THE SECRET CASTLE AKA MISS CLEVER VERSUS THE “BLACK HAND”
The Secret Castle aka Miss Clever versus the “Black Hand”
(Das Geheimschloß aka Miss Clever contra de ,,Zwarte Hand”) (Appollo – Film, Germany, 1914)
Dir.:Unknown, script: Unknow
Cast: Ellen Jensen-Eck (Miss Clever)
DCP, 54’, Desmetcolor, intertitle/subtitle: NL/PL, source: The Desmet Collection, EYE
Gibson, a banker, is being blackmailed by the mysterious Black Hand gang, who have kidnapped his son and are now demanding the codes to the bank’s safes in exchange for the boy’s release. The financier hires private detective Miss Clever to find the criminals. The young woman demonstrates extraordinary intelligence, courage and resourcefulness, and her sometimes surprising costumes confirm her status as a master of disguise.
This is a feminist version of the detective story with an extraordinary heroine, going beyond the previous models of femininity shown on film which until that point had been dominated by the opposing types of the vamp and the innocent young girl.
The film came about in the wake of the popularity of various detective series, including the adventures of Sherlock Holmes, but the roots of Miss Clever as a female detective actually date back to the literature of the first half of the nineteenth century. It was then – long before Holmes – that the first female fictional detectives were born, like the eponymous heroine of Catherine Crowe's novel "The Adventures of Susan Hopley" (1841), Mrs. Paschal from "Revelations of a Lady Detective" (1860) by W.S. Hayward or Miss Gladden from "The Female Detective" (1864) by Andrew Forrester.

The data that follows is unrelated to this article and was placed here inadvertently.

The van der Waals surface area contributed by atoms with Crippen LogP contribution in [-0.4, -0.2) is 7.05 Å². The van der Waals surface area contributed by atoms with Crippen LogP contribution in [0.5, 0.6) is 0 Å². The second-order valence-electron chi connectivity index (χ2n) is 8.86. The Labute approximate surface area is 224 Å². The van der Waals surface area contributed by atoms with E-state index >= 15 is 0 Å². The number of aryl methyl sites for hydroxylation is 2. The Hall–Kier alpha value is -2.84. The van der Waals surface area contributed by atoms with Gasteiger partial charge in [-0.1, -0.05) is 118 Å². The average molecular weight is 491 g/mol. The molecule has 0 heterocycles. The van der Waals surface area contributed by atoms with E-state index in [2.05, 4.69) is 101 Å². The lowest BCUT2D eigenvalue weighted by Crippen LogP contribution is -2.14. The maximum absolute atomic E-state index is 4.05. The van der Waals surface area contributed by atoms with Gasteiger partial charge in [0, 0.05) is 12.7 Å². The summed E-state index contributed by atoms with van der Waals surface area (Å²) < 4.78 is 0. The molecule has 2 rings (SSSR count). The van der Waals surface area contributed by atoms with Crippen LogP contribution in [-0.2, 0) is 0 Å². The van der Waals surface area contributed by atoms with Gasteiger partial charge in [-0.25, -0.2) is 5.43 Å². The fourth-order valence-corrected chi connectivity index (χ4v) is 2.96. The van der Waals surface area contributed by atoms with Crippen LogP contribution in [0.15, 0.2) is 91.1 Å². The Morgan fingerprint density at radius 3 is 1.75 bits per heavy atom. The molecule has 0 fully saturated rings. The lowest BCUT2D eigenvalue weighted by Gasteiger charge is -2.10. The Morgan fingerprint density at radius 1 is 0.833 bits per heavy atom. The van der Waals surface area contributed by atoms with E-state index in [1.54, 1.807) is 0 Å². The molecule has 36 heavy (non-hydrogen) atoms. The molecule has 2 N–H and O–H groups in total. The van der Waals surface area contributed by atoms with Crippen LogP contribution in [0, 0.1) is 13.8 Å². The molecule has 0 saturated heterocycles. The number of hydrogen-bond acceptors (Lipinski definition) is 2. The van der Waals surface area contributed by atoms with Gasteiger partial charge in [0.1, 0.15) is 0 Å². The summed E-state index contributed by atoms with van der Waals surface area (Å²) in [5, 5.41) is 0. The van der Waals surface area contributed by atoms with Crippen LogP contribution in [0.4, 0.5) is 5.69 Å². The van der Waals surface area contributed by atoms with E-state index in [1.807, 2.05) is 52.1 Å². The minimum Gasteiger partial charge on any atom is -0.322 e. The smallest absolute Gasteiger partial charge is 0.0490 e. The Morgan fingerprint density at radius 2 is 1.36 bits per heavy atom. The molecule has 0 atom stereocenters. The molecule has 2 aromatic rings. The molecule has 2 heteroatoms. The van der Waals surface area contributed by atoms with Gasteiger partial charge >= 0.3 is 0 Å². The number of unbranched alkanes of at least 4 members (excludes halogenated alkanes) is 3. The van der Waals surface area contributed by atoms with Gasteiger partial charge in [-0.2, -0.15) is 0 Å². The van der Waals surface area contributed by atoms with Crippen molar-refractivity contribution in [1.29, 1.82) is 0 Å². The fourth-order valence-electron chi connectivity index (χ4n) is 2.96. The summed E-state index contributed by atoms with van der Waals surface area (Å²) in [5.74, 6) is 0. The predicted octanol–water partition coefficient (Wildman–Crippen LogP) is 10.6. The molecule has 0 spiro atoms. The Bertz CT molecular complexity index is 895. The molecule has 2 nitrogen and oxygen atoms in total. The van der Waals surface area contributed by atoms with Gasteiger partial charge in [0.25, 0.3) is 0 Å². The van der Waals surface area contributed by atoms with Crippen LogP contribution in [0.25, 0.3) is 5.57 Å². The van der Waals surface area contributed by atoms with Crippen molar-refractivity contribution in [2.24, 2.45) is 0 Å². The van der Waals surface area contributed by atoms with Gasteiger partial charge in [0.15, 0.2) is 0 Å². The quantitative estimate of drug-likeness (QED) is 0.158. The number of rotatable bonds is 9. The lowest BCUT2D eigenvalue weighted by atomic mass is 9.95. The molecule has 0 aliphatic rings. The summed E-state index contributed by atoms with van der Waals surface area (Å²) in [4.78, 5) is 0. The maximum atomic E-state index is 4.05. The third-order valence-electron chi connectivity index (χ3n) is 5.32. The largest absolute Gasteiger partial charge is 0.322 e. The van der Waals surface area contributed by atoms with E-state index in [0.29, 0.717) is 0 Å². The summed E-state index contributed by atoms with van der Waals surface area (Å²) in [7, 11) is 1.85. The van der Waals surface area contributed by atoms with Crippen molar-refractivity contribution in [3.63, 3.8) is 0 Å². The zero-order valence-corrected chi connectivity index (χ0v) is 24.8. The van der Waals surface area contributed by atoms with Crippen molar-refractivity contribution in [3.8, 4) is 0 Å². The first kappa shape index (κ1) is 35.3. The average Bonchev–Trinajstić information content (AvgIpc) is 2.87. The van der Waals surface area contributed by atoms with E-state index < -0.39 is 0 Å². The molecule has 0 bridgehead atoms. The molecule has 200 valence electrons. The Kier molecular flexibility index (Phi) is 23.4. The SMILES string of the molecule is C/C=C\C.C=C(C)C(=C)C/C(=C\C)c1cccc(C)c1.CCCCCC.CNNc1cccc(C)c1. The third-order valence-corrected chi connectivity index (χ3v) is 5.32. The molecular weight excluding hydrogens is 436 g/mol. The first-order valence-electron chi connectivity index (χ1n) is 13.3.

For the German film studio Apollo, "The Secret Castle" ("Das Geheimschloss" was the original title) was a prestigious production, potentially initiating a whole series of female detective films; hence the extensive advertising for the film with an illustrated booklet and colourful attractive posters. Unfortunately, the times were not right for the film and the overly suggestive costumes worn by the heroine. The censors therefore intervened, first removing one scene and then in 1916 – "for the time of the war" – banning screenings of the film outright.
Fortunately, the film, distributed by Jean Desmet with a changed title, was successful in the Netherlands (where a copy was preserved in a private collection). And although the series was not continued, the wave of popularity resulted in the 1916 Danish adventure film with Ellen Jensen-Eck entitled "Submarine" ("Undervandsbaaden", 1914), which was advertised as the further adventures of Miss Clever. (KW)
Translated by: Paweł Włochacz
April 7 | 18:00 | Iluzjon cinema
live music: Joanna Duda